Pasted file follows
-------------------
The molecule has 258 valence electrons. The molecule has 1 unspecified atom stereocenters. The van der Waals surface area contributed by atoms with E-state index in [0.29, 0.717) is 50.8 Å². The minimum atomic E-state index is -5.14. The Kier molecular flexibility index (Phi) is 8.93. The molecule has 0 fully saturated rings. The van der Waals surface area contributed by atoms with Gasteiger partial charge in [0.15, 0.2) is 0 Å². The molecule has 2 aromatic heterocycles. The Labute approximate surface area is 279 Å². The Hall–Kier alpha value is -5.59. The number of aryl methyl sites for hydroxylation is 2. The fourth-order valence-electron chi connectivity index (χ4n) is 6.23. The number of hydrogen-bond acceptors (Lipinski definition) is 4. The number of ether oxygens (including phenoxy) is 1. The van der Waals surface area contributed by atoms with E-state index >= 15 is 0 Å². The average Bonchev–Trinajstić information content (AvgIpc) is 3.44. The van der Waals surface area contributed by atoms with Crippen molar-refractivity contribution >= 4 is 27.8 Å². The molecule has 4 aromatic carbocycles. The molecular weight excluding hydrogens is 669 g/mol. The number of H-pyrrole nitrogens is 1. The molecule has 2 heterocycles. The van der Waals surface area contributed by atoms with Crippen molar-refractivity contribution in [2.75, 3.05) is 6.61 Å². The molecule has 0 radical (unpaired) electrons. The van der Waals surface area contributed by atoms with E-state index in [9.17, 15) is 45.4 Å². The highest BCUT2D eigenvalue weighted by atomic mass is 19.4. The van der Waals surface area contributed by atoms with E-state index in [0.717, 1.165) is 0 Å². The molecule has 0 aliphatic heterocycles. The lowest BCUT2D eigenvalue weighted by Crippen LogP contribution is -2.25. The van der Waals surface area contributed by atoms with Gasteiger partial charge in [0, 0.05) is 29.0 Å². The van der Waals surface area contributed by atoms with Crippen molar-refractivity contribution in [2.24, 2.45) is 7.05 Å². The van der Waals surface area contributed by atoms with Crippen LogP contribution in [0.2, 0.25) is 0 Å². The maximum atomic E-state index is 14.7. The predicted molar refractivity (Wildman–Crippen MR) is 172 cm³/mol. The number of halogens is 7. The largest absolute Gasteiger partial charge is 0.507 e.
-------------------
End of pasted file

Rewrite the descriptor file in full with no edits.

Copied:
The molecule has 258 valence electrons. The molecule has 1 unspecified atom stereocenters. The van der Waals surface area contributed by atoms with E-state index in [0.29, 0.717) is 50.8 Å². The minimum atomic E-state index is -5.14. The Kier molecular flexibility index (Phi) is 8.93. The molecule has 0 fully saturated rings. The van der Waals surface area contributed by atoms with Gasteiger partial charge in [0.15, 0.2) is 0 Å². The molecule has 2 aromatic heterocycles. The Labute approximate surface area is 279 Å². The Hall–Kier alpha value is -5.59. The number of aryl methyl sites for hydroxylation is 2. The fourth-order valence-electron chi connectivity index (χ4n) is 6.23. The number of hydrogen-bond acceptors (Lipinski definition) is 4. The number of ether oxygens (including phenoxy) is 1. The van der Waals surface area contributed by atoms with E-state index >= 15 is 0 Å². The average Bonchev–Trinajstić information content (AvgIpc) is 3.44. The van der Waals surface area contributed by atoms with Crippen molar-refractivity contribution >= 4 is 27.8 Å². The molecule has 4 aromatic carbocycles. The molecular weight excluding hydrogens is 669 g/mol. The number of H-pyrrole nitrogens is 1. The molecule has 2 heterocycles. The van der Waals surface area contributed by atoms with Crippen molar-refractivity contribution in [2.75, 3.05) is 6.61 Å². The molecule has 0 radical (unpaired) electrons. The van der Waals surface area contributed by atoms with E-state index in [9.17, 15) is 45.4 Å². The highest BCUT2D eigenvalue weighted by atomic mass is 19.4. The van der Waals surface area contributed by atoms with E-state index in [0.717, 1.165) is 0 Å². The molecule has 0 aliphatic heterocycles. The lowest BCUT2D eigenvalue weighted by Crippen LogP contribution is -2.25. The van der Waals surface area contributed by atoms with Gasteiger partial charge in [0, 0.05) is 29.0 Å². The van der Waals surface area contributed by atoms with Crippen molar-refractivity contribution in [2.24, 2.45) is 7.05 Å². The van der Waals surface area contributed by atoms with Crippen LogP contribution in [0.2, 0.25) is 0 Å². The maximum atomic E-state index is 14.7. The predicted molar refractivity (Wildman–Crippen MR) is 172 cm³/mol. The number of halogens is 7. The largest absolute Gasteiger partial charge is 0.507 e.